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World J Surg. 2019 Nov 4. doi: 10.1007/s00268-019-05257-8. [Epub ahead of print]

Twenty-Three-Hour-Stay Colectomy Without Increased Readmissions: An Analysis of 1905 Cases from the National Surgical Quality Improvement Program.

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Department of Surgery, Brigham and Women's Hospital, Harvard Medical School, 75 Francis Street, Boston, MA, 02108, USA.
Department of Surgery, Brigham and Women's Hospital, Harvard Medical School, 75 Francis Street, Boston, MA, 02108, USA.
Department of Anesthesiology, University of California, San Diego, CA, USA.
Center for Perioperative Research, Brigham and Women's Hospital, Boston, MA, USA.
Department of Anesthesiology, Perioperative and Pain Medicine, Brigham and Women's Hospital, Harvard Medical School, Boston, MA, USA.
Department of Surgery, VA Boston Healthcare System, West Roxbury, MA, USA.



Isolated case series from highly specialized centers suggest the feasibility of a 23-h hospital stay after colectomy. We sought to determine preoperative variables associated with discharge within 23 h after colectomy to identify patients best suited for a short-stay model.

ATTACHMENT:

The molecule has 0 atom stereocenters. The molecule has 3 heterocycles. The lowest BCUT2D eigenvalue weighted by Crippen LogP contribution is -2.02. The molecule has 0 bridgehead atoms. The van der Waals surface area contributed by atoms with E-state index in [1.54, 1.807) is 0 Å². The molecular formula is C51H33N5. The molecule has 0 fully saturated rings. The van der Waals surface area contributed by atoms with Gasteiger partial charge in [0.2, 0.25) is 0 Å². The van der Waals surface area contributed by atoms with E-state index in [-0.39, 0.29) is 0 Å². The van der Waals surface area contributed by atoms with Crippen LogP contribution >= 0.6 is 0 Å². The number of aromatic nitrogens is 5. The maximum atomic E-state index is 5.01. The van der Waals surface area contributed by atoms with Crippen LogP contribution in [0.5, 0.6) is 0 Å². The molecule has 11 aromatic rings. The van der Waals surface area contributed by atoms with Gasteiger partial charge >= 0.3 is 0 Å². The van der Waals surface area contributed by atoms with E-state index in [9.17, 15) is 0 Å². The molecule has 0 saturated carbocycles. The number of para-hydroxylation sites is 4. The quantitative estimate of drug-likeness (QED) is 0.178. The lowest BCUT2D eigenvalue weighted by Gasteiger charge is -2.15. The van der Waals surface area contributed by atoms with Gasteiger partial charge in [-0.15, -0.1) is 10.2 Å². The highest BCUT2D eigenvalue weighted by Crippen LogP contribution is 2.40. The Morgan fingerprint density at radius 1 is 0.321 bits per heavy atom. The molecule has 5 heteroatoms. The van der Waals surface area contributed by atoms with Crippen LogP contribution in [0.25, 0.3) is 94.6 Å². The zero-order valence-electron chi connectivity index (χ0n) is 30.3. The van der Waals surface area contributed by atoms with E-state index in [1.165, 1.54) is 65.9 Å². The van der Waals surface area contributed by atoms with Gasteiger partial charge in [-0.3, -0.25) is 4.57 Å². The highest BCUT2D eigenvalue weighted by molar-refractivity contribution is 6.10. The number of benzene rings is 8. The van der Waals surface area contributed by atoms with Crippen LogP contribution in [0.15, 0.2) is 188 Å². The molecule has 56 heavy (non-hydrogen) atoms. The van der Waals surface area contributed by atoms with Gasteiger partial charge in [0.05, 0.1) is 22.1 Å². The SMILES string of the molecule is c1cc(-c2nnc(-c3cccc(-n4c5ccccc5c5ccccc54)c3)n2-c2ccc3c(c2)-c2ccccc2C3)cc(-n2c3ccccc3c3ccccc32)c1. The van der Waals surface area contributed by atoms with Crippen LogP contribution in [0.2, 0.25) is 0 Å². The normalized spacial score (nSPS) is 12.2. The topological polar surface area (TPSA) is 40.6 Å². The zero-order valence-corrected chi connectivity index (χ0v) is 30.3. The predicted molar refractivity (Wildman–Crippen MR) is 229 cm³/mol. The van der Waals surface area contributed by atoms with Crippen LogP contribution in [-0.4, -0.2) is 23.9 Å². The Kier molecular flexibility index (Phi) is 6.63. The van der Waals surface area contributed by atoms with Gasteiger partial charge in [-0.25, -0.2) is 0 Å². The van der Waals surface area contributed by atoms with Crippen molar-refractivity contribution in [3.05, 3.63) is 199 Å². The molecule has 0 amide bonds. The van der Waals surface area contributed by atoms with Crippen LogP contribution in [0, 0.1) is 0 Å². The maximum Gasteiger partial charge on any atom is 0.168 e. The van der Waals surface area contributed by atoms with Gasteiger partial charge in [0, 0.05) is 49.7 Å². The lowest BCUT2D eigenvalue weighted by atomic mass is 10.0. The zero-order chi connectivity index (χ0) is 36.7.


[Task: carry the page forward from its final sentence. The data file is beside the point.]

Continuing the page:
The American College of Surgeons NSQIP Colectomy-Targeted database was used to identify patients who underwent elective colectomy from 2012 to 2017. All cases with missing length of stay or inpatient death were excluded. Patients with a postoperative hospital stay ≤1 day were identified. Univariate and multivariate analyses were conducted to identify factors associated with early discharge.


A total of 1905 patients were discharged within 23 h after surgery (1.6%). These patients were noted to be younger (59 versus 61 years, p < 0.001) and less likely to have insulin-dependent diabetes (3.0 versus 4.4%, p < 0.001), preoperative dyspnea (2.2 versus 6.0%, p < 0.001), COPD (3.0 versus 4.2%, p = 0.011), and hypertension (40.7 versus 46.9%, p < 0.001) than patients who stayed longer. Shorter operative time (OR 0.986, 95% CI 0.985-0.987, p < 0.001), minimally invasive techniques (OR 2.969, 95% CI 2.686-3.282, p < 0.001), lack of ostomy (OR 0.614, 95% CI 0.478-0.788, p < 0.001), and lack of ureteral stenting (OR 0.641, 95% CI 0.500-0.821, p < 0.001) were associated with early discharge in multivariable analysis. There was no increased incidence of readmission in patients discharged within 23 h.


Twenty-three-hour-stay colectomy is feasible on a national level and does not result in an increased incidence of readmission. Patients undergoing elective procedures without significant medical comorbidities may be eligible for early discharge. Preoperative factors may be used to select patients best suited for this short-stay model.


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